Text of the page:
Even if they applaud supporting fellow Hungarians abroad, some Hungarian critics see a danger in Orban's more aggressive approach.

Pal Eotvos, editor in chief of Nepszabadsag newspaper, told RFE/RL that the Orban cabinet's outspokenness has encouraged the more radical elements in ethnic Hungarian parties in other countries.

Alojas Dornbach, a member of parliament for the opposition liberal Free Democrats, is also slightly critical of the government but remains convinced that most ethnic Hungarian politicians in other countries are reasonable. He said, "It is only a very noisy minority which voices these extreme views," such as redrawing borders.

At the same time, Dornbach said, 3It is not perhaps very wise for Hungarian politicians to make statements which try to teach the other side what to do or how to behave, because this can aggravate the situation." He added, 3There is a danger in Romania... that no matter how justified the demands of the minority are, that these are viewed by the majority as irredentism."

Labeling the Romanian attitude toward its ethnic Hungarian citizens as "paranoid," Dornbach concluded that "the only way you can treat paranoia is with patience. You can't treat it with power. You cannot counter it with rationalism."

Szabo, Undersecretary of State for Relations with Hungarians Beyond the Borders, plays down fears that the Orban government's approach could feed extreme demands for overturning the Trianon Treaty or redrawing international borders. He said, 3When trying to find a solution to these problems, there is never any word of changing the borders or redrawing the map."

Most proponents of ethnic Hungarians' rights are pinning their hopes on further European integration and on Western European solutions for Central European problems.

Botlik said ethnic Hungarian minorities deserve wider rights, similar to those that citizens of Wales and Scotland have recently gained within Great Britain.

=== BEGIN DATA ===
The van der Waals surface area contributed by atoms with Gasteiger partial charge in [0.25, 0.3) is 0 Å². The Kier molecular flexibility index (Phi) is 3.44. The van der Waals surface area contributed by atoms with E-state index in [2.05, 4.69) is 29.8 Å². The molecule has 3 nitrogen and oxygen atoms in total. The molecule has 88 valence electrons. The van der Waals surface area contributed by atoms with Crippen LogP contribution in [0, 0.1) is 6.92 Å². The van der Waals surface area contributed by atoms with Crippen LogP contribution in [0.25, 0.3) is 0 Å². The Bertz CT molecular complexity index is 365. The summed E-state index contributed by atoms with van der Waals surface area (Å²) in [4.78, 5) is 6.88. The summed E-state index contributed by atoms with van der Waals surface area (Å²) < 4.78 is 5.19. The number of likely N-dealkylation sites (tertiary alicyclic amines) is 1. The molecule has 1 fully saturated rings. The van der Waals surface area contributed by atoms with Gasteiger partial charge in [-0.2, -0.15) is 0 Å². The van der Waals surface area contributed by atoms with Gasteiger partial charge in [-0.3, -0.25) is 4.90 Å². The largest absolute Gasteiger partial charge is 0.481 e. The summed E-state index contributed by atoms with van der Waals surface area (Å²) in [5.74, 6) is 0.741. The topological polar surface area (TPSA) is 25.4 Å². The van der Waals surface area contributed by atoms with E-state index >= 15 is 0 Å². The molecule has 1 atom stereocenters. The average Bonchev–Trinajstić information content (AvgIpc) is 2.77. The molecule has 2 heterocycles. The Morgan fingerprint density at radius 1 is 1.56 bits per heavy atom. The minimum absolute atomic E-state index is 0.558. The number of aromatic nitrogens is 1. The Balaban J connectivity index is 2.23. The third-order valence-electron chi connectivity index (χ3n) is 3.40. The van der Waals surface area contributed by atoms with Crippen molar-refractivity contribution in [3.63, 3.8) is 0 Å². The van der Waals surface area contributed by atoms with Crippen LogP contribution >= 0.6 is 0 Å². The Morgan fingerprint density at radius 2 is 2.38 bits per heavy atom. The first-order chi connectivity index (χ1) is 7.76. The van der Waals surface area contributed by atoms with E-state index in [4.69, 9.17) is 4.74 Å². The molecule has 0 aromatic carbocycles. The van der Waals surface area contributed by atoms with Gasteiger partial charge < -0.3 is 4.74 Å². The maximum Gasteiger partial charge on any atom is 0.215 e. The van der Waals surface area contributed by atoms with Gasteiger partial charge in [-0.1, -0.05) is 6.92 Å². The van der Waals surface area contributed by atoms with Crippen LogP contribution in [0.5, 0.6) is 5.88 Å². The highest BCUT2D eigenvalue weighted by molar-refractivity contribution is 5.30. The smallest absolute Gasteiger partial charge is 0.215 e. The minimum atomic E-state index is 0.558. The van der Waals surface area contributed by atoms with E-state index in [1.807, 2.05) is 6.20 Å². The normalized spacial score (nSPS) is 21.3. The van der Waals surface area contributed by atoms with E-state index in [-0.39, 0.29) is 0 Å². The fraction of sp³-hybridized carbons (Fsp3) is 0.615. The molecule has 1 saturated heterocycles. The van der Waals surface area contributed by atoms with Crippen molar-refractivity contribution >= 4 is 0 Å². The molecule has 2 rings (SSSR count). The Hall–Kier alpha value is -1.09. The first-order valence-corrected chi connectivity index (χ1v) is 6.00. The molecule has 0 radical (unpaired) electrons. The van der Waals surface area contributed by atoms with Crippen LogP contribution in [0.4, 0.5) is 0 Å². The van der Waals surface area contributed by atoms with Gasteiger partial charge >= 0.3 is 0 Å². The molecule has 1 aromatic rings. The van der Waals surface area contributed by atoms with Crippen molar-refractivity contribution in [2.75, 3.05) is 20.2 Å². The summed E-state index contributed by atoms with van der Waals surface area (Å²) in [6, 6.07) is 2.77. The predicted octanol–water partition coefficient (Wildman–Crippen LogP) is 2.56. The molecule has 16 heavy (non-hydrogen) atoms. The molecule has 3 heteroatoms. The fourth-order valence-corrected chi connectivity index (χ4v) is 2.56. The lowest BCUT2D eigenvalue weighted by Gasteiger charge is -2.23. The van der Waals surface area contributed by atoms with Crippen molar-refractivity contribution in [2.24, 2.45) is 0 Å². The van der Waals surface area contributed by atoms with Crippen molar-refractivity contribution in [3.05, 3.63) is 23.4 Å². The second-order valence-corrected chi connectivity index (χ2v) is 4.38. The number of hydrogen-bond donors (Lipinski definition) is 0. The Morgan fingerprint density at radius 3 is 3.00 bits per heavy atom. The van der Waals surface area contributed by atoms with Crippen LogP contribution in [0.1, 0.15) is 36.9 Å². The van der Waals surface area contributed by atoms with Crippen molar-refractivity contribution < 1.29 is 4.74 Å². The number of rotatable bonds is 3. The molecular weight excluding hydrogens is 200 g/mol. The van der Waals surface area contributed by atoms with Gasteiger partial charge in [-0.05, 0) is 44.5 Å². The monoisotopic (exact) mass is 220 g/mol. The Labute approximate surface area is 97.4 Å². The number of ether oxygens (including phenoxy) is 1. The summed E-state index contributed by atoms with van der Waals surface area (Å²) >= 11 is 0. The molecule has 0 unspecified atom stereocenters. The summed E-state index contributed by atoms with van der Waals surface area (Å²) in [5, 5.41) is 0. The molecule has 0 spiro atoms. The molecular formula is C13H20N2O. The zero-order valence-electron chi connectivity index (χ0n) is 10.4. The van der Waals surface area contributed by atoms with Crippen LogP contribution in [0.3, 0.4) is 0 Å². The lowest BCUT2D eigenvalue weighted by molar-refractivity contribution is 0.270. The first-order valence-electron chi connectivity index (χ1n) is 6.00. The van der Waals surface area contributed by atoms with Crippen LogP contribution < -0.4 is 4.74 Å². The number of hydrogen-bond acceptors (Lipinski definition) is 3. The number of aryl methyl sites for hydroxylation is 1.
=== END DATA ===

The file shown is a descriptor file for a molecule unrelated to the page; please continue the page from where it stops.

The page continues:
"What should be done is (to) persuade the neighboring countries that they should treat their national minorities properly because they are people who have not left their homeland, but in effect, it was the homeland which left them. They are citizens of that country, they are living there, they are working there, they are paying their taxes... to the Romanian budget, or the Slovakian budget, or whichever budget, so they should be given certain rights according to the democratic traditions."

Recently, tensions between Hungary and its neighbors have eased.

In Romania, after weeks of debate, the ethnic Hungarian party decided to remain in the Romanian government. At the same time, the government took steps to meet the demand for a Hungarian language university. It said it is prepared to set up a Hungarian-German university called Petofi-Schiller, which has appeased some Hungarians, but angered many Romanians. Observers say the issue is far from resolved, and the government's patchwork approach to minority education may still drive the minority Hungarian party out of the coalition government.

In Slovakia, the nationalist government of Prime Minister Vladimir Meciar was voted out of office at the end of September. It seems likely that Slovakia's Hungarian Coalition Party will be included in the new coalition government now being formed.

Hungary also reports some progress in saving new ethnic Hungarian conscripts from being sent to Kosovo. However, Szabo said the government is still not entirely satisfied because a number of conscripts are still forced to risk their lives in Kosovo.

Szabo concluded, "Obviously what we would like best is that each Hungarian conscript should be allowed to return safely and in one piece to their family."